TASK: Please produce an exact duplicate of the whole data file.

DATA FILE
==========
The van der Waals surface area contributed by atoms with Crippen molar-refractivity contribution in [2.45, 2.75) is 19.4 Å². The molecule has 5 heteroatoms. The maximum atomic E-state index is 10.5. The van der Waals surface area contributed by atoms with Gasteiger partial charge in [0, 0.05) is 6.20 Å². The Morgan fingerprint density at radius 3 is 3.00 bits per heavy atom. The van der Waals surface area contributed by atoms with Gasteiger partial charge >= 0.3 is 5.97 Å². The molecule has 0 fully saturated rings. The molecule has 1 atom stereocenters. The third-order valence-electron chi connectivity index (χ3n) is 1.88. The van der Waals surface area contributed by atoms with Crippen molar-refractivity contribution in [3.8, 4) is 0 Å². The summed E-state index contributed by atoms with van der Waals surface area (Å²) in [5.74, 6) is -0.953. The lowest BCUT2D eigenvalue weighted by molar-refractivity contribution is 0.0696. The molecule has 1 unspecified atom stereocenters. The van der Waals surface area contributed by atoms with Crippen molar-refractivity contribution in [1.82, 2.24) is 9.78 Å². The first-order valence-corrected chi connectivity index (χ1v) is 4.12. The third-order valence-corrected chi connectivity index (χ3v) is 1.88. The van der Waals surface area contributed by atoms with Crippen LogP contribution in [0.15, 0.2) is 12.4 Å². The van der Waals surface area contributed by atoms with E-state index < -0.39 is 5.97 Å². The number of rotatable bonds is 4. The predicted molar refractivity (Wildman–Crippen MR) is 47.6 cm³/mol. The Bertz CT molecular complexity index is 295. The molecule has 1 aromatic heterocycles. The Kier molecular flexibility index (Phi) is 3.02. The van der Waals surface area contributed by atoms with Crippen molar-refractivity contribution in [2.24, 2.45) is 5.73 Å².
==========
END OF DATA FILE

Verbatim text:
The van der Waals surface area contributed by atoms with Crippen molar-refractivity contribution in [2.45, 2.75) is 19.4 Å². The molecule has 5 heteroatoms. The maximum atomic E-state index is 10.5. The van der Waals surface area contributed by atoms with Gasteiger partial charge in [0, 0.05) is 6.20 Å². The Morgan fingerprint density at radius 3 is 3.00 bits per heavy atom. The van der Waals surface area contributed by atoms with Gasteiger partial charge >= 0.3 is 5.97 Å². The molecule has 0 fully saturated rings. The molecule has 1 atom stereocenters. The third-order valence-electron chi connectivity index (χ3n) is 1.88. The van der Waals surface area contributed by atoms with Crippen molar-refractivity contribution in [3.8, 4) is 0 Å². The summed E-state index contributed by atoms with van der Waals surface area (Å²) in [5.74, 6) is -0.953. The lowest BCUT2D eigenvalue weighted by molar-refractivity contribution is 0.0696. The molecule has 1 unspecified atom stereocenters. The van der Waals surface area contributed by atoms with Crippen molar-refractivity contribution in [1.82, 2.24) is 9.78 Å². The first-order valence-corrected chi connectivity index (χ1v) is 4.12. The third-order valence-corrected chi connectivity index (χ3v) is 1.88. The van der Waals surface area contributed by atoms with Crippen LogP contribution in [0.15, 0.2) is 12.4 Å². The van der Waals surface area contributed by atoms with E-state index < -0.39 is 5.97 Å². The number of rotatable bonds is 4. The predicted molar refractivity (Wildman–Crippen MR) is 47.6 cm³/mol. The Bertz CT molecular complexity index is 295. The molecule has 1 aromatic heterocycles. The Kier molecular flexibility index (Phi) is 3.02. The van der Waals surface area contributed by atoms with Crippen molar-refractivity contribution in [2.24, 2.45) is 5.73 Å².